Read Oregon: An Oregon Collaborative for Improvement of Literacy

formerly known as CREADE
Collaborative Reading Education And Distance Education

ONLINE COURSE (Desire to Learn! - D2L)

READ 533: Boy Readers/Boy Writers, K-8 (3 cr)
Spring 2010
Spring & Summer 2011, 2012, 2013
Spring 2014: 03/31/14 06/13/14

Kimberly Skach, MS - Portland State University

Boy readers and boy writers can be guided to love the story experience through books and personal writing! Boy's passion for non-fiction and informational text can be promoted and encouraged in literacy settings. Update your current knowledge on gender differences in brain structure and learning preferences. Examine cultural expectations that contribute to boy's attitudes toward the written word. Refine your teaching practices to allow boys appropriate choice and a chance at success. Familiarize yourself with literature favored by boys, including websites that can guide you through selection. You will:
  • Understand instructional decisions that promote increased engagement for boys in reading and writing activities, including fiction
  • Increase your familiarity with literature and non-fiction often preferred by boys in elementary, middle and high school
  • Understand current scientific knowledge in brain variations among genders
  • Understand boy's learning needs as reflected by learning styles and preferences
  • Understand cultural influences as they relate to boy's reading and writing instruction, participation and preferences
  • Increase your familiarity with societal views toward violence in boy's writing
  • Research claims that suggest boys are not struggling in school
  • PREREQUISITES There are no required prerequisites for this graduate-level course. However, learners are assumed to have experience working with elementary and/or secondary students, some of whom are male.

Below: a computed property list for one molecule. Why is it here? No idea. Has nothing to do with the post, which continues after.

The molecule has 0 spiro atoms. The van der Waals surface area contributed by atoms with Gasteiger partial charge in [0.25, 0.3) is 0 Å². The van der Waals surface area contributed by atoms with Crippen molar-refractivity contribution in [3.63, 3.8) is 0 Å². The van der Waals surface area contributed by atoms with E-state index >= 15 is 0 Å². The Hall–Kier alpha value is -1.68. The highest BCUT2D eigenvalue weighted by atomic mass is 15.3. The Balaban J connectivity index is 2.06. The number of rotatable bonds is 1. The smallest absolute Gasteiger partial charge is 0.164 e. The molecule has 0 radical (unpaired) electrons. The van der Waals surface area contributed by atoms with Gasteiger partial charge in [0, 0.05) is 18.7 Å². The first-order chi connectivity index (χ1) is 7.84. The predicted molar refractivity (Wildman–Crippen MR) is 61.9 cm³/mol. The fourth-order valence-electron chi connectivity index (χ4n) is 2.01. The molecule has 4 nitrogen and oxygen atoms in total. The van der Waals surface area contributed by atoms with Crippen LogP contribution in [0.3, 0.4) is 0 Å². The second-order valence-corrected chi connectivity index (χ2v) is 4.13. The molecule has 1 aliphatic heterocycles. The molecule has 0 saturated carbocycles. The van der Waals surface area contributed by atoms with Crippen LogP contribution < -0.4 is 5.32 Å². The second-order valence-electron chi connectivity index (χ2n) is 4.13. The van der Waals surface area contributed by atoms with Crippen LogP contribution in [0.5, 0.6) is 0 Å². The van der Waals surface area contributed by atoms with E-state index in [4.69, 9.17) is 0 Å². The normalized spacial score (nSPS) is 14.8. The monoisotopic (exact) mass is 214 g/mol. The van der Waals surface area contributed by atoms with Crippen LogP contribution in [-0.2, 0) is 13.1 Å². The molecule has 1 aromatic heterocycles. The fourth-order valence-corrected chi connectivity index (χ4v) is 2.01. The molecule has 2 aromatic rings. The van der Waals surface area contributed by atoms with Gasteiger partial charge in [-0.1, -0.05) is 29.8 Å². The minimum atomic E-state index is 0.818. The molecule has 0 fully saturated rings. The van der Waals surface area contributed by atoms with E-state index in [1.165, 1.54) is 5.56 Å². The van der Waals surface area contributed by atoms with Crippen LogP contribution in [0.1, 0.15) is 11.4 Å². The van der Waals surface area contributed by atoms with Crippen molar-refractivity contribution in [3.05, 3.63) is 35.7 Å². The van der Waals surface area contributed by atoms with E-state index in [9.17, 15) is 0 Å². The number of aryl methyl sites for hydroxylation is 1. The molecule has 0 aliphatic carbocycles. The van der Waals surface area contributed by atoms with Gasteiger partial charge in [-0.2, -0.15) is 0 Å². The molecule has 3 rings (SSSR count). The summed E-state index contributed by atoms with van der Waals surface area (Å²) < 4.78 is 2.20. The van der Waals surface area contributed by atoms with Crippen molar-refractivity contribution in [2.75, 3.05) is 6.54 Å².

Fully online delivery using D2L. No face-to face interactions. Course readings, discussion board, threaded discussion, providing responses on selected topics and exercises to share with one another.
    STANDARDS This course supports the following International Reading Association's 2010 Standards for Reading Professionals:
    1.1 Candidates understand major theories and empirical research that describe the cognitive, linguistic, motivational, and sociocultural foundations of reading and writing development, processes, and components, including word recognition, language comprehension, strategic knowledge, and reading-writing connections.
    1.3 Candidates understand the role of professional judgment and practical knowledge for improving all students' reading development and achievement.
    2.1 Candidates use foundational knowledge to design or implement an integrated, comprehensive, and balanced curriculum.
    2.2 Candidates use appropriate and varied instructional approaches, including those that develop word recognition, language comprehension, strategic knowledge, and reading-writing connections.
    2.3 Candidates use a wide range of texts (e.g., narrative, expository, and poetry) from traditional print, digital, and online resources.
    3.1 Candidates understand types of assessments and their purposes, strengths, and limitations.
    3.3 Candidates use assessment information to plan and evaluate instruction.